Louis and Mary both lived and worked in the hotel. In the 1910 census, they are listed
Louis continued to manage the hotel until 1913, the year William F Cody filed for bankruptcy and the Wild West show ended. Louis and Mary left Wyoming for Denver, Colorado and moved into 2932 Lafayette Street, a Queen Anne style home built in 1892. Louis went from being the manager of the Irma to being the manager of the White Motor Car Company, and soon became the owner of the Court Place Garage. Shortly after the move, Cody paid his sister and brother-in-law a visit. It was from their house on July 25th, 1913 that he wrote a letter to his lifelong friend, John H. Tait. "Well the old show is closed," he wrote. "But I'll soon have a better one."
In his later years, Cody frequently stayed at 2932 Lafayette Street with Louis and Mary. According to Mary, her brother often referred to the house as the "Home of Peace." It was during one of these stays in January 1917 that his health began to decline. He was 70 years old and dying of kidney failure. When told by his doctor that he had only 36 hours to live, Cody's first response was to call Louis to his bedside. "The doc says I've got 36 hours," he reportedly told him. "Let's forget about it and play some cards." William F. Cody died on January 10th at 12:05 PM. At 1:33, Louis sent a telegram to John Tait that read simply, "Colonel Cody passed away twelve five today. Louie."
In 1919, the editor of the Daily Pantagraph traveled from Bloomington, Illinois to Denver to interview Mary about her brother. The editor describes the large cabinet case that sits in the living room of their home, filled with souvenirs and gifts from Buffalo Bill, and how Mary spoke of her brother with "solemn pride."
In 1926, after three months of illness, Mary Cody Decker passed away at age 73. According to her obituary, Mary's last words were murmured to her husband: "I'm going west." Louis suffered from heart disease in his later years and in 1935 passed away at the home of a friend in Denver. He was 71. Louis's obituary claims that he was the manager of Buffalo Bill's Wild West for two decades, a claim that I've found repeated elsewhere. As far as I can tell, Louis was never the manager of the show. He was, however, many many other things. He was the cousin, brother-in-law, and employee of the famous showman, Buffalo Bill. He began as a ticket-seller and through hardwork became a secretary to Buffalo Bill and to his manager, Nate Salsbury. He was the manager not of Bill's show, but of his luxurious Irma Hotel. He was the owner of a successful garage in Denver, Colorado. He was at Buffalo Bill's side when he died.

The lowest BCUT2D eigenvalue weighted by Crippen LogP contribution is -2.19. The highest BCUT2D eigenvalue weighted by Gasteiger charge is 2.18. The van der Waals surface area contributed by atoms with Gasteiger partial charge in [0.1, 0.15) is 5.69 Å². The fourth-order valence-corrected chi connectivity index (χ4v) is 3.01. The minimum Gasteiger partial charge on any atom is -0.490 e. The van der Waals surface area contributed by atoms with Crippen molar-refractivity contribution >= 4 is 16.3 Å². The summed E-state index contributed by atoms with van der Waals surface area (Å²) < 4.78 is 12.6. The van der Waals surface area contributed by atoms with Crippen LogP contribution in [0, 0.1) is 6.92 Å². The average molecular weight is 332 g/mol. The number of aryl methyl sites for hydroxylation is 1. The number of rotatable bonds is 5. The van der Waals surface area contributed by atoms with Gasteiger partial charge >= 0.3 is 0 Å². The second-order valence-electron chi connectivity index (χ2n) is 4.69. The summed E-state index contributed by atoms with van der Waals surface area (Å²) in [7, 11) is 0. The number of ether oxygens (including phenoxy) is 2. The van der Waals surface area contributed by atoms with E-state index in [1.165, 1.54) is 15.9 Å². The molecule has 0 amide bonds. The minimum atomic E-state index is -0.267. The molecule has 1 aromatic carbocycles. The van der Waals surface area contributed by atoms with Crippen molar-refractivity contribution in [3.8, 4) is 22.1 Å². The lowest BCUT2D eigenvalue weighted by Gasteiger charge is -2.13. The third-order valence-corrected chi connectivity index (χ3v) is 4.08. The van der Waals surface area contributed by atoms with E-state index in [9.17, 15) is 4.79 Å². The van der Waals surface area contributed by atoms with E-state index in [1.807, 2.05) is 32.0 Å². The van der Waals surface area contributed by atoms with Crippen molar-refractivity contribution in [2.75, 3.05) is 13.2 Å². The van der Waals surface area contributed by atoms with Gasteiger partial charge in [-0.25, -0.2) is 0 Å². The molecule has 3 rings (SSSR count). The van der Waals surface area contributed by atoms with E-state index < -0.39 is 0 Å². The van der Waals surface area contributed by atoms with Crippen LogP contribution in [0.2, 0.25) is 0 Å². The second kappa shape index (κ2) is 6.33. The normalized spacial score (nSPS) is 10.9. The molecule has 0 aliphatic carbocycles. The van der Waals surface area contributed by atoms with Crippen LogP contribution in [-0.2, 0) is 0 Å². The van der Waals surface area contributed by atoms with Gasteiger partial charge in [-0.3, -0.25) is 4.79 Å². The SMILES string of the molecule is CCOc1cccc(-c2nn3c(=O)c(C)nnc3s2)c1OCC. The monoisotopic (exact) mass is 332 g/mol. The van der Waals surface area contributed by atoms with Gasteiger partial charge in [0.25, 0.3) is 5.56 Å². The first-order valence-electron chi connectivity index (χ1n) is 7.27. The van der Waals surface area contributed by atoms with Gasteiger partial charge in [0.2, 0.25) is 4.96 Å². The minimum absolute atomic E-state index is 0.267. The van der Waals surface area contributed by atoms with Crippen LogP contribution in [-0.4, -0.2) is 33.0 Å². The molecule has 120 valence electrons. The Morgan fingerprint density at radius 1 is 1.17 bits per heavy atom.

Researching Louis Decker's story has been fascinating. If you're interested, here is an article about the restoration of Louis and Mary's home in Denver.
If you know anything else about Louis, let us know in the comments!
A few of the sources I used for this post:
- Center of the West article on the Irma Hotel
- Denver Library Article on the Whittier Neighborhood and San Rafael Historical District
- 1913 letter from William F. Cody to John H. Tait
- Virginian-Pilot article, "The Last, Great Performance of Buffalo Bill Cody"
- 1917 telegram from Louis Decker to John H. Tait announcing the death of William F. Cody